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Sunday, October 23, 2016
Listening 2004 in East Anglia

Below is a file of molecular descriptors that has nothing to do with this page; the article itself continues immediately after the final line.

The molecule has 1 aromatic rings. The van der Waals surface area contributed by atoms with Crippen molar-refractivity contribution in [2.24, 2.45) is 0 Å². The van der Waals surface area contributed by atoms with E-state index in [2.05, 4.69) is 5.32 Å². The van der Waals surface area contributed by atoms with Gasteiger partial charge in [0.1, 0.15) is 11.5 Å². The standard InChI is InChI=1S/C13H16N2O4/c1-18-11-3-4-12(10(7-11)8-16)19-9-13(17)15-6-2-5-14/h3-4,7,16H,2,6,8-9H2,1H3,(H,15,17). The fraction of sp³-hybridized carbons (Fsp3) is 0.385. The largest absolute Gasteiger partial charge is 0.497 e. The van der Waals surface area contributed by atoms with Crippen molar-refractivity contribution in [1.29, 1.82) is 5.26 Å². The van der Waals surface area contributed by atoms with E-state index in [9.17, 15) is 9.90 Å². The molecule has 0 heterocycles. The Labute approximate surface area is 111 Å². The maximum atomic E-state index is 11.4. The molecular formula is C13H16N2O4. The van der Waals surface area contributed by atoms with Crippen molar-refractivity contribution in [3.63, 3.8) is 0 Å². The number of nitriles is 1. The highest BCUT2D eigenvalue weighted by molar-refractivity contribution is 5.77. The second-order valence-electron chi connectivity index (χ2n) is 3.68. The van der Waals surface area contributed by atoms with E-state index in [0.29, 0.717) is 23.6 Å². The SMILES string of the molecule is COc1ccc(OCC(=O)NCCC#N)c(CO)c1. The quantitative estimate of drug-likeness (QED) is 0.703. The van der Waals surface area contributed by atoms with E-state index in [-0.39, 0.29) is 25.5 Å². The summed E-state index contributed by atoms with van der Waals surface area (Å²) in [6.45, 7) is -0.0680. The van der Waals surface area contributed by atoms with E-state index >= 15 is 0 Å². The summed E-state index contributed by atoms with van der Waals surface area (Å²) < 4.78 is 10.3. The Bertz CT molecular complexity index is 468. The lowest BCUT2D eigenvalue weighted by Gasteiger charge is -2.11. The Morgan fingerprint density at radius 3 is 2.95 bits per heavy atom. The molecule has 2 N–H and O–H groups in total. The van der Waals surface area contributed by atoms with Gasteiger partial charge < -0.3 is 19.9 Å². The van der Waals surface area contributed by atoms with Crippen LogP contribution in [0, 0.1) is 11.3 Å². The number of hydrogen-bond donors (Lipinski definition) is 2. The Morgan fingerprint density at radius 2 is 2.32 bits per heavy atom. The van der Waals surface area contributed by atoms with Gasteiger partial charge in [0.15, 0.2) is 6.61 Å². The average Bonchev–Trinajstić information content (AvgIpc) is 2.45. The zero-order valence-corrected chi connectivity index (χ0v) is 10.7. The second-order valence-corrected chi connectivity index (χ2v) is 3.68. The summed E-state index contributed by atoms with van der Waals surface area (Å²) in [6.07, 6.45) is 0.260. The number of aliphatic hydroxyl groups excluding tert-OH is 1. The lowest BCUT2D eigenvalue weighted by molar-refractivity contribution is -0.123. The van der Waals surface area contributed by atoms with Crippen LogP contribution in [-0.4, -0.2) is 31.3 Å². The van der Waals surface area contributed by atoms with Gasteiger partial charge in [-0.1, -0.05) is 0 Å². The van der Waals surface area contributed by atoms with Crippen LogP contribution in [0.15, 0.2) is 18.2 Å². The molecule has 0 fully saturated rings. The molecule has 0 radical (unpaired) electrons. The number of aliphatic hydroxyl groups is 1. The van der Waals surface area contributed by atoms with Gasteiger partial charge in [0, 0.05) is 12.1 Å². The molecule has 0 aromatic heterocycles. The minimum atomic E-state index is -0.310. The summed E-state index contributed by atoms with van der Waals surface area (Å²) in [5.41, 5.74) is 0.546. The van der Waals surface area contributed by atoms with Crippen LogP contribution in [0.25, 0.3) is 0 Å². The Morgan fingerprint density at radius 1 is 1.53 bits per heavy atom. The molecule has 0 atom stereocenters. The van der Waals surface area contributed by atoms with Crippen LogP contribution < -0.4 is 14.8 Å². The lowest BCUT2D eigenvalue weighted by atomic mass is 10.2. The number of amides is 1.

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 "Your family life should be a burning bush, a place where people encounter the fire of God's love," said Bishop Michael Evans of East Anglia, in Bury St Edmunds last Saturday. Speaking at the first of the Listening 2004 diocesan conversation days, he continued: "That includes your children, that includes each other, that includes all those who visit you in your home. The school and the parish are there to support parents and families in their vital vocation of nurturing children in the faith, of inspiring them with the seeds of the Gospel." Bishop Michael's remarks came at the end of a day long reflection on the results of the feedback from parishes and individuals to the questions in the Listening 2004 brochure. Coincidentally Saturday, May 15th was also the International Day of Families. Over 50 people representing 75% of the parishes of the Diocese of East Anglia took part as well as members of Marriage Care, Marriage Encounter, the St Vincent de Paul society, the Diocesan Child Protection Commission and the Catholic Children's Society. Bishop John Hine, chair of the Bishops' Conference Committee for Marriage & Family Life was also present to listen and take note of local marriage and family life concerns. These included the need for greater support for marriage, both in terms of preparation, continuing support and counselling. Some parishes had experimented successfully with training mentor couples to be on hand as a source of support and advice. Another suggestion was that couples married for ten, twenty and thirty years be available to engaged couples to talk about the challenges of various stages of married life. A number of participants highlighted the importance of marriage counselling.. The presence of paid, trained counsellors within a diocese was an important sign of the value that the Church places on marriage. There were calls for greater availability of natural family planning information especially instructors. Participants also noted that better publicity about the support services that already existed across the diocese would be helpful. Greater emphasis by the Church on marriage and parenting as vocations was considered a useful means of helping families reflect on and discern priorities in their busy lives. Parents expressed a need for more help in raising their children in the faith, both in terms of deepening their own understanding and being able to integrate it into the life of the home. Adult formation and catechesis were identified as possible ways to address this, as well as a greater emphasis by the Church on the home as a place of prayer, tradition, ritual and Christian witness. Greater sensitivity was called for both in terms of understanding the many pressures on family's time and in recognising that families' engagement in Christian witness often takes them beyond Church-related activities. A reduction in the number of Sunday Masses could have a particular impact on families dependent for their livelihood on shift work. Young people were a major concern, with one call for a similar listening process targeted at teenagers, to find out their experience of the Church and what they needed. Greater involvement of young people in every aspect of the life of the parish was identified as one way to hold on to them. "The challenge," remarked one participant "is to build highly loving supportive communities within our parishes for all of us, including our families." At the end of the day's activity, Bishop Michael announced that a "dynamic and forward-looking" Diocesan Commission for Marriage and Family Life would be re-established. Its first priority would be to act on some of the suggestions made during the day. However, Bishop Michael reminded participants that "a great diocesan pastoral plan is not going to answer all of our problems. In the end it's in your parish communities and in your family homes that most of this vital work is going to take place. Yes, encouraged and inspired by the diocese, supporting in some way, but in the end it is up to you, in your homes, in your families, in your parish communities to live the vocation that each one of us has." For more information visit:
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